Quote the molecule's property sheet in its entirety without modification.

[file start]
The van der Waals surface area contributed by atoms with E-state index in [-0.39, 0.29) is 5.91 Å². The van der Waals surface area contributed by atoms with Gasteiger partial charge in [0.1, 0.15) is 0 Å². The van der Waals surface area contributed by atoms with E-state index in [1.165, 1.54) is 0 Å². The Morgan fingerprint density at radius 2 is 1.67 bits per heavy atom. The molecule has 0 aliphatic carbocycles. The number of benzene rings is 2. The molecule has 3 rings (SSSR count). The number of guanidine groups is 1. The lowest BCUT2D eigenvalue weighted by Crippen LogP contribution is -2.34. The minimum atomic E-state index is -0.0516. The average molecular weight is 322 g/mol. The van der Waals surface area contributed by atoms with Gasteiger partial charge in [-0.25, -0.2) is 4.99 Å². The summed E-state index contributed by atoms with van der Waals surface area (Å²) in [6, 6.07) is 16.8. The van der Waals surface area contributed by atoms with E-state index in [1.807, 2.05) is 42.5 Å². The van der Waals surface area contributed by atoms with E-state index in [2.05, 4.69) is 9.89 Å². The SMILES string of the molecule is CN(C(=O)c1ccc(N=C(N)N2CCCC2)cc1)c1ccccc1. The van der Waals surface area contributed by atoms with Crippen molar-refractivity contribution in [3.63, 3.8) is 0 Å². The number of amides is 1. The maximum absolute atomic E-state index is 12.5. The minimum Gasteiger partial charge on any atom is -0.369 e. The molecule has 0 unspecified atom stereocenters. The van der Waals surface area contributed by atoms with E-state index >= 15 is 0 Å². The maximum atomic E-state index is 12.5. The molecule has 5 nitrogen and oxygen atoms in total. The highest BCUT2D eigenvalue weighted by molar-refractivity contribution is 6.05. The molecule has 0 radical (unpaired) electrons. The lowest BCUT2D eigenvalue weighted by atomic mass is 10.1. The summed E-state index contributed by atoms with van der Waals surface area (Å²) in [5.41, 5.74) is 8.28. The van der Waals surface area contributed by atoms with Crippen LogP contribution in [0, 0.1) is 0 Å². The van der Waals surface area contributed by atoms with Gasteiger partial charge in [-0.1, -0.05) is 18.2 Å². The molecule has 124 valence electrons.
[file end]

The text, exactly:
The van der Waals surface area contributed by atoms with E-state index in [-0.39, 0.29) is 5.91 Å². The van der Waals surface area contributed by atoms with Gasteiger partial charge in [0.1, 0.15) is 0 Å². The van der Waals surface area contributed by atoms with E-state index in [1.165, 1.54) is 0 Å². The Morgan fingerprint density at radius 2 is 1.67 bits per heavy atom. The molecule has 0 aliphatic carbocycles. The number of benzene rings is 2. The molecule has 3 rings (SSSR count). The number of guanidine groups is 1. The lowest BCUT2D eigenvalue weighted by Crippen LogP contribution is -2.34. The minimum atomic E-state index is -0.0516. The average molecular weight is 322 g/mol. The van der Waals surface area contributed by atoms with Gasteiger partial charge in [-0.25, -0.2) is 4.99 Å². The summed E-state index contributed by atoms with van der Waals surface area (Å²) in [6, 6.07) is 16.8. The van der Waals surface area contributed by atoms with E-state index in [1.807, 2.05) is 42.5 Å². The van der Waals surface area contributed by atoms with E-state index in [2.05, 4.69) is 9.89 Å². The SMILES string of the molecule is CN(C(=O)c1ccc(N=C(N)N2CCCC2)cc1)c1ccccc1. The van der Waals surface area contributed by atoms with Crippen molar-refractivity contribution in [3.63, 3.8) is 0 Å². The number of amides is 1. The maximum absolute atomic E-state index is 12.5. The minimum Gasteiger partial charge on any atom is -0.369 e. The molecule has 0 unspecified atom stereocenters. The van der Waals surface area contributed by atoms with E-state index >= 15 is 0 Å². The maximum atomic E-state index is 12.5. The molecule has 5 nitrogen and oxygen atoms in total. The highest BCUT2D eigenvalue weighted by molar-refractivity contribution is 6.05. The molecule has 0 radical (unpaired) electrons. The lowest BCUT2D eigenvalue weighted by atomic mass is 10.1. The summed E-state index contributed by atoms with van der Waals surface area (Å²) in [5.41, 5.74) is 8.28. The van der Waals surface area contributed by atoms with Crippen LogP contribution in [0, 0.1) is 0 Å². The van der Waals surface area contributed by atoms with Gasteiger partial charge in [-0.1, -0.05) is 18.2 Å². The molecule has 124 valence electrons.